A major part of Japan"s history from the late Nineteenth Century up to 1914 was military aggression. During this period there were many economic, social and political pressures that facilitated military expansion. Japanese militarism manifested on the Asian mainland in wars, aggression and military presence on foreign soil. Japan"s foreign policy was influenced by it"s government, education, religion and social structure. Economic pressures facilitating military expansion up to 1914. Japan was a new consumer economy that had changed from feudal economy in a very short time period of forty years.
This caused many problems and in the 1890"s Japan was in a severe economic depression and Japan was importing far more than they were exporting. Japan found it difficult to break into established overseas markets where countries had been trading for much longer than Japan. And so Japan was under pressure to expand it"s borders for raw materials and new overseas markets to sell to. Japan also wanted recognition from the western powers as a valuable market. During this time period there was also social pressures for Japan to expand.
The traditional Bushido, the fighting spirit of Japan enabled the military to expand, as opposed to if Japan were a more peaceful, pacifist country. A change in social structure meant that anyone could become part of the army from the old class of the Samurai warriors. In 1873 conscription was introduced mainly from peasants to serve three years, with the motto, "Enrich the country, strengthen the army". Another social pressure to expand was increased urbanisation. By 1907, Tokyo and Osaka had waterworks and other public facilities, but before this and in many other cities they had no amenities like modern sewerage systems.
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There was also pollution, a problem encountered by every country during industrialisation especially prominent due to the cramped conditions of Japanese cities. Political pressures also helped Japan to expand up to 1914. There were many changes to the political system that moved it towards a more centralised and democratic system. This meant that there was national power, which led to nationalism within the people of Japan. Despite this nationalism there was widespread discontent within Japan with new land tax on the peasants and low wages for workers in the cities.
The government saw expansion as a way to distract them from their problems and focus on wars abroad. Again Japan wanted international recognition as a power, the government saw examples of other strong countries expanding like Britain in India and France in Indo-China. Japan needed this recognition for bargaining power with the Western Powers. Japanese Militarism manifested on the Asian mainland in the Sino-Japanese War(1894-95). This war was over China"s and Japan"s interest in Korea, where both countries wanted to influence the government and prevent Western influence.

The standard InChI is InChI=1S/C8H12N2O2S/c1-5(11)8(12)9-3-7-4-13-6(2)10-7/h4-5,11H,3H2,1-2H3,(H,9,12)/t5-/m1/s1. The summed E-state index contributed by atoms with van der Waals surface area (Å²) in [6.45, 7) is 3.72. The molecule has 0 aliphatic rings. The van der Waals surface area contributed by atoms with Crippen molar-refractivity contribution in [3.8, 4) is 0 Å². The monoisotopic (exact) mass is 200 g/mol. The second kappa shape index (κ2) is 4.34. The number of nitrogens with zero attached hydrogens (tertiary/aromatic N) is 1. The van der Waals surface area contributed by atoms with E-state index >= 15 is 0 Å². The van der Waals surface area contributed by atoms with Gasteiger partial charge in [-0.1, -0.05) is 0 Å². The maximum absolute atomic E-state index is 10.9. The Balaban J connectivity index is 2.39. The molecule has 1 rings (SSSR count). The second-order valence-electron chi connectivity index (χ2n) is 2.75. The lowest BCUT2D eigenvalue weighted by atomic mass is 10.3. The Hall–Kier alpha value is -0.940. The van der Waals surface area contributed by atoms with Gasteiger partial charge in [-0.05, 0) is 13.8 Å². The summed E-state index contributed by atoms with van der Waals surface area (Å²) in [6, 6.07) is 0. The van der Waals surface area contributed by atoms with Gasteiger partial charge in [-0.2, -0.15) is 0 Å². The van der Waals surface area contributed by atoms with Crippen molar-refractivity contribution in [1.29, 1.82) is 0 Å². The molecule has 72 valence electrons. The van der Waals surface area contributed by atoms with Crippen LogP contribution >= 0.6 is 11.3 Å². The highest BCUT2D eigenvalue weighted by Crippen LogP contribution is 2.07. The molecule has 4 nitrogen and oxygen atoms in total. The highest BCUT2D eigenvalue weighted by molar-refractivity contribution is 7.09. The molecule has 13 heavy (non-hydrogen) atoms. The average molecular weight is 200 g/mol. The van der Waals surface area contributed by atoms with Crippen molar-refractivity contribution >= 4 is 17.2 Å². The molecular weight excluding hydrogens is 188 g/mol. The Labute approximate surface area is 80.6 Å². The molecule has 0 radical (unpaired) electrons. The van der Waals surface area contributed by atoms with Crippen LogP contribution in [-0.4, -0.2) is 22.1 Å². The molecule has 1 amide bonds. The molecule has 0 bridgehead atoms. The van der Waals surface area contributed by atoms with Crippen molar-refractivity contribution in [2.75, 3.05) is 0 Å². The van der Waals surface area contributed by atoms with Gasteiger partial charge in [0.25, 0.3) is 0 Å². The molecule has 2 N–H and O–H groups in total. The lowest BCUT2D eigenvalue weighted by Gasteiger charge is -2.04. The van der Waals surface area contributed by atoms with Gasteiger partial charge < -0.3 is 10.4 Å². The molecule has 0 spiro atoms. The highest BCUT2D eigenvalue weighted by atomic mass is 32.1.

China had claimed control over Korea for many years, but as it was in such close proximity and was rich in the raw materials of coal and iron, Japan was interested. Japan forced Korea to trade and declare itself independent of China, while China continued to financially assist conservative officials in connection with the royal family. After troubles in Korea both countries sent in troops, but war was avoided by the signing of the Li-Ito Convention(1885). But in 1894 both China and Japan sent forces into Korea on the request of the King due to a rebellion.
After this Japan refused to remove troops from Korea and so war was declared on 1st of August 1894. Western countries were amazed at how easily Japan defeated China. China had a large and fairly modern navy, but it"s army lacked trained men and so they lost badly. China did not have the modern warfare methods of Japan which soon had total control over Korea. China agreed to pay a large indemnity to Japan and to give all the trading privileges to Japan. Japanese victory marked the emergence of Japan as a major world power and demonstrated the weakness of the Chinese Empire.